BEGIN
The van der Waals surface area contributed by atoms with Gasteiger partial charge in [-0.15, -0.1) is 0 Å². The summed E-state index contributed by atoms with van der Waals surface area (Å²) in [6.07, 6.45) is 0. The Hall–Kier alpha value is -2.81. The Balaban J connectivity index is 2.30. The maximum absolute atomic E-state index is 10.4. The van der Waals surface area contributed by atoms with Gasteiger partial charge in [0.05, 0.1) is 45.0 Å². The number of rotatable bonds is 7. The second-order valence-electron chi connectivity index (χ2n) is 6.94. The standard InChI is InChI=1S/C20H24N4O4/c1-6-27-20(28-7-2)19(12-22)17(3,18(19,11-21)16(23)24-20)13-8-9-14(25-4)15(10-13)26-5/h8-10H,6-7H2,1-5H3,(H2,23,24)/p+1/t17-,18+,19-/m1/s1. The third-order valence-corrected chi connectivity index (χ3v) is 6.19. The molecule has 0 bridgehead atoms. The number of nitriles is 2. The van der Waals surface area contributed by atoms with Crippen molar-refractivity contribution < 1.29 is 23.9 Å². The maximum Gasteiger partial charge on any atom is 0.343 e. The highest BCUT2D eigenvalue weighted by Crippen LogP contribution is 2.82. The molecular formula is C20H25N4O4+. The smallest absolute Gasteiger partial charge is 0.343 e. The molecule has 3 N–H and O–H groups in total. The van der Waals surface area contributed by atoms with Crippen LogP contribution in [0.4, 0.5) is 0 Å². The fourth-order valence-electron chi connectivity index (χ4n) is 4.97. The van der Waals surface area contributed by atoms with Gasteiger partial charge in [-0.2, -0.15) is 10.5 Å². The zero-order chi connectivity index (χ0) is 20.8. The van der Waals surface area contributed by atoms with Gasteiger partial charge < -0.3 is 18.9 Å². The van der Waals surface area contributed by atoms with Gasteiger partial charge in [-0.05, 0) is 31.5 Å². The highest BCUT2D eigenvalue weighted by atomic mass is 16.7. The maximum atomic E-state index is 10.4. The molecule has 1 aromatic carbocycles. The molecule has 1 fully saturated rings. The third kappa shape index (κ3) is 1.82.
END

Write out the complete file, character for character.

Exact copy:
The van der Waals surface area contributed by atoms with Gasteiger partial charge in [-0.15, -0.1) is 0 Å². The summed E-state index contributed by atoms with van der Waals surface area (Å²) in [6.07, 6.45) is 0. The Hall–Kier alpha value is -2.81. The Balaban J connectivity index is 2.30. The maximum absolute atomic E-state index is 10.4. The van der Waals surface area contributed by atoms with Gasteiger partial charge in [0.05, 0.1) is 45.0 Å². The number of rotatable bonds is 7. The second-order valence-electron chi connectivity index (χ2n) is 6.94. The standard InChI is InChI=1S/C20H24N4O4/c1-6-27-20(28-7-2)19(12-22)17(3,18(19,11-21)16(23)24-20)13-8-9-14(25-4)15(10-13)26-5/h8-10H,6-7H2,1-5H3,(H2,23,24)/p+1/t17-,18+,19-/m1/s1. The third-order valence-corrected chi connectivity index (χ3v) is 6.19. The molecule has 0 bridgehead atoms. The number of nitriles is 2. The van der Waals surface area contributed by atoms with Crippen molar-refractivity contribution < 1.29 is 23.9 Å². The maximum Gasteiger partial charge on any atom is 0.343 e. The highest BCUT2D eigenvalue weighted by Crippen LogP contribution is 2.82. The molecular formula is C20H25N4O4+. The smallest absolute Gasteiger partial charge is 0.343 e. The molecule has 3 N–H and O–H groups in total. The van der Waals surface area contributed by atoms with Crippen LogP contribution in [0.4, 0.5) is 0 Å². The fourth-order valence-electron chi connectivity index (χ4n) is 4.97. The van der Waals surface area contributed by atoms with Gasteiger partial charge in [-0.2, -0.15) is 10.5 Å². The zero-order chi connectivity index (χ0) is 20.8. The van der Waals surface area contributed by atoms with Gasteiger partial charge < -0.3 is 18.9 Å². The van der Waals surface area contributed by atoms with Gasteiger partial charge in [-0.05, 0) is 31.5 Å². The highest BCUT2D eigenvalue weighted by atomic mass is 16.7. The maximum atomic E-state index is 10.4. The molecule has 1 aromatic carbocycles. The molecule has 1 fully saturated rings. The third kappa shape index (κ3) is 1.82.